Edit: Good thing I've moved to MySQL 5 That's probably why I hadn't noticed triggers before... I had briefly heard about them last summer, but I didn't have time to think about it... bad move...
r937 — 2011-03-27T03:43:16-04:00 — #5
triggers for summary tables is a tried and true method
don't be too hasty to look for performance solutions like that, though, until you actually need them
remember what they said about "premature optimization" ...
jeffvdovjak — 2011-03-28T23:52:37-04:00 — #6
Well I need to keep a count() on a table with million(s) of rows. As an innoDB it's gonna have to count each row each time it gets counted. I can set it up to do it with every page refresh - but that's going to be costly and slow! Or I could have a cronjob update a summary table every few minutes. Or I can have triggers update the summary table (when a row gets added it'll just increment the summary table appropriately)... Then I can just have a cronjob recalculate the summary table every couple of hours. I think that this is probably the best way to keep the stats real-time and accurate. Each member can have access to their realtime stats without the overhead of recounting on page loads. Because rows are inserted into the table whether the user's stats is updated or not, caching won't really work because there will be inserts every couple of seconds.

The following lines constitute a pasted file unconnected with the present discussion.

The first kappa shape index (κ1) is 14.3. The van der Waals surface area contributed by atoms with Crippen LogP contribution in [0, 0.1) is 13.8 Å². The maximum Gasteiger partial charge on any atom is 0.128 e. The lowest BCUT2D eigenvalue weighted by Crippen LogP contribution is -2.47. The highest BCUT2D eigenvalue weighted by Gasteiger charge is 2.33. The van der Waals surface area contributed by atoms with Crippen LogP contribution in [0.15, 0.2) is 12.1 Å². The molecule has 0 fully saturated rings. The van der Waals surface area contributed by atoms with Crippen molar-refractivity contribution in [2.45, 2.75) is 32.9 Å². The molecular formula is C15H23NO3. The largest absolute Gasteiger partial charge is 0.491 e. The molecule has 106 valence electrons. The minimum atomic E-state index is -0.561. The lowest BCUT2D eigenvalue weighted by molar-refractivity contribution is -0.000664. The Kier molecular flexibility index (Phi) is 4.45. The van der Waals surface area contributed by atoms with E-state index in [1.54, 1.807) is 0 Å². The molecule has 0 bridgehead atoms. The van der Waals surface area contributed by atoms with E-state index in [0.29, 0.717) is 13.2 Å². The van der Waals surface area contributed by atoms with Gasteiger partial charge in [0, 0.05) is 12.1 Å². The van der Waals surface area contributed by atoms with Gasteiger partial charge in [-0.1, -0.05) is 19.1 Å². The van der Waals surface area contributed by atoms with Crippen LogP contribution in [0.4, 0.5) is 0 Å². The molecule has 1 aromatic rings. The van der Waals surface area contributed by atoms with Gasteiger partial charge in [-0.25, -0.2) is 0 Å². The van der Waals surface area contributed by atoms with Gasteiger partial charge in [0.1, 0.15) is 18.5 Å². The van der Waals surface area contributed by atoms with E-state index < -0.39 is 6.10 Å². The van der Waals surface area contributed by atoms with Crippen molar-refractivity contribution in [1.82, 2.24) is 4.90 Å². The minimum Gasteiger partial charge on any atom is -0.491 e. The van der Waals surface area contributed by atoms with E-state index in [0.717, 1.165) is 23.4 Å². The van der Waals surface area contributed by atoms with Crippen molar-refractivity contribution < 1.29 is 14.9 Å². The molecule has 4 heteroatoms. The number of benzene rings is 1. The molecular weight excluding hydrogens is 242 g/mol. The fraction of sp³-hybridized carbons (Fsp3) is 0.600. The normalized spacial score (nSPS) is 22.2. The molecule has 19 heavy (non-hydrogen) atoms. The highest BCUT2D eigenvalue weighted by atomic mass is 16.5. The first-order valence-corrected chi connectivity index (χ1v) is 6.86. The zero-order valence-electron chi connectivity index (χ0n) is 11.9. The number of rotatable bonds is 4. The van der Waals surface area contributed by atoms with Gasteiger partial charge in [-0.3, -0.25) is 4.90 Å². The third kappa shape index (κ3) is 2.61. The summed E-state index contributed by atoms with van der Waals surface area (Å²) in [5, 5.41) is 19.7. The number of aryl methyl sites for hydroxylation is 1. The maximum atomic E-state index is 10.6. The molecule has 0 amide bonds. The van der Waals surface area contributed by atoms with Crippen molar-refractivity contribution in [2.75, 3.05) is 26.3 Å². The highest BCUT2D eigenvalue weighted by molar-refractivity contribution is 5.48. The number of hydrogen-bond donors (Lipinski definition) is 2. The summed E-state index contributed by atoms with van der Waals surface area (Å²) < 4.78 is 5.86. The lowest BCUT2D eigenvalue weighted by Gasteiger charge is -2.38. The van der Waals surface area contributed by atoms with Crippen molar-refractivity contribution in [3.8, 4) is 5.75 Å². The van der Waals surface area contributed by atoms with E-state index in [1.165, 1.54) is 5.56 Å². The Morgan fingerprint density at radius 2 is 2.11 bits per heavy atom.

I'm sure there's a solution with memcache or something, but I don't know anything about those.
Unless you have a smarter way to keep a table count in this situation?
r937 — 2011-03-29T05:25:53-04:00 — #7
i'm not convinced that you ~need~ to keep the count at all
jeffvdovjak — 2011-03-29T06:37:09-04:00 — #8
For ease of discussion I said that this DB was for keeping track of messages between users... that's not entirely correct...
It's for keeping track of advertising campaigns through text messaging. clients get billed on a per message service, so it's important that they know have access to realtime stats... some campaigns are time sensative (e.g. an on-stage event incorporating audience interaction via cell phones)